HIV-1 Tat protein vaccination in mice infected with Mycobacterium tuberculosis is safe, immunogenic and reduces bacterial lung pathology

Aurelio Cafaro, Giovanni Piccaro, Giuseppe Altavilla, Vincenzo Gigantino, Giuseppe Matarese, Erika Olivieri, Flavia Ferrantelli, Barbara Ensoli, Carla Palma

Research output: Contribution to journalArticlepeer-review


Background: The therapeutic HIV-1 Tat protein vaccine is in advanced clinical development. Tuberculosis, the main AIDS co-infection, is highly endemic in areas where AIDS prevention through vaccination is needed. However, safety and immunogenicity of Tat vaccination in the course of Mycobacterium tuberculosis (Mtb) infection is still unknown and it prevents the possibility to administer the vaccine to Mtb-infected individuals. We addressed the interplay and effects of Tat vaccination on Mtb infection in immunocompetent mice. Methods: C57BL/6 mice were vaccinated or not with Bacillus Calmette-Guerin (BCG), the current tuberculosis vaccine, and after 5 weeks were infected with Mtb by intravenous route. The Tat protein was injected intradermally at 1, 2 and 4 weeks after Mtb challenge. Eight weeks after Mtb infection, all mice were sacrificed, and both the degree of pathology and immune responses to Mtb and Tat were evaluated. As additional control, some mice were either vaccinated or not with BCG, were not challenged with Mtb, but received the Tat protein. Statistical significances were evaluated by one-way or two-way ANOVA and Tukey's multiple comparisons post-test. Results: In the lungs of Mtb-infected mice, Tat-vaccine did not favour Mtb replication and indeed reduced both area of cellular infiltration and protein levels of Interferon-γ, Chemokine (C-C motif) ligand-4 and Interleukin-1β, pathological events triggered by Mtb-infection. Moreover, the protection against Mtb infection conferred by BCG remained good after Tat protein treatment. In spleen cells of Mtb-infected mice, Tat vaccination enhanced Mtb-specific Interferon-γ and Interleukin-17 responses, which may have a protective role. Of note, Mtb infection reduced, but did not suppress, the development of anti-Tat antibodies, required for Tat vaccine efficacy and the titer of anti-Tat IgG was potentiated by BCG vaccination in Mtb-free mice. In general, Tat treatment was well tolerated in both Mtb-infected and Mtb-free mice. Conclusions: Tat protein vaccine, administered in Mtb-infected mice with a protocol resembling that used in the clinical trials, was safe, immunogenic, limited the lung Mtb-associated immunopathology and did not abrogate the protective efficacy of BCG. These data provide preliminary evidence for a safe use of Tat vaccine in people vaccinated with BCG and/or suffering from tuberculosis.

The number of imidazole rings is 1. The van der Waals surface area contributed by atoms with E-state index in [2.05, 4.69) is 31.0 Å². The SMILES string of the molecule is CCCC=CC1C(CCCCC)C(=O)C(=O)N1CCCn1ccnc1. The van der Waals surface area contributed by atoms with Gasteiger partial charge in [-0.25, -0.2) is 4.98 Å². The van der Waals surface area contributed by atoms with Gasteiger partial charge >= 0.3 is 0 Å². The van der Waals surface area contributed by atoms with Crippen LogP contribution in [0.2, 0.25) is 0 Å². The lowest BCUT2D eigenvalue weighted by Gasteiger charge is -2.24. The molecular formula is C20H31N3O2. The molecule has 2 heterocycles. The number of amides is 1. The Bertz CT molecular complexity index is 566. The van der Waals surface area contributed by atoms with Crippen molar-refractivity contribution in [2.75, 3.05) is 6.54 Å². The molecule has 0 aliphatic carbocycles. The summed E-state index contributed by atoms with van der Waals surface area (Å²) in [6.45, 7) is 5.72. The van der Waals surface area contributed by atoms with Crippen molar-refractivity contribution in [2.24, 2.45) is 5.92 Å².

Original languageEnglish
Article number442
JournalBMC Infectious Diseases
Issue number1
Publication statusPublished - Aug 22 2016


  • Antibodies
  • Cytokines
  • M. tuberculosis infection
  • Rodent
  • T cell responses
  • Tat vaccination

ASJC Scopus subject areas

  • Infectious Diseases


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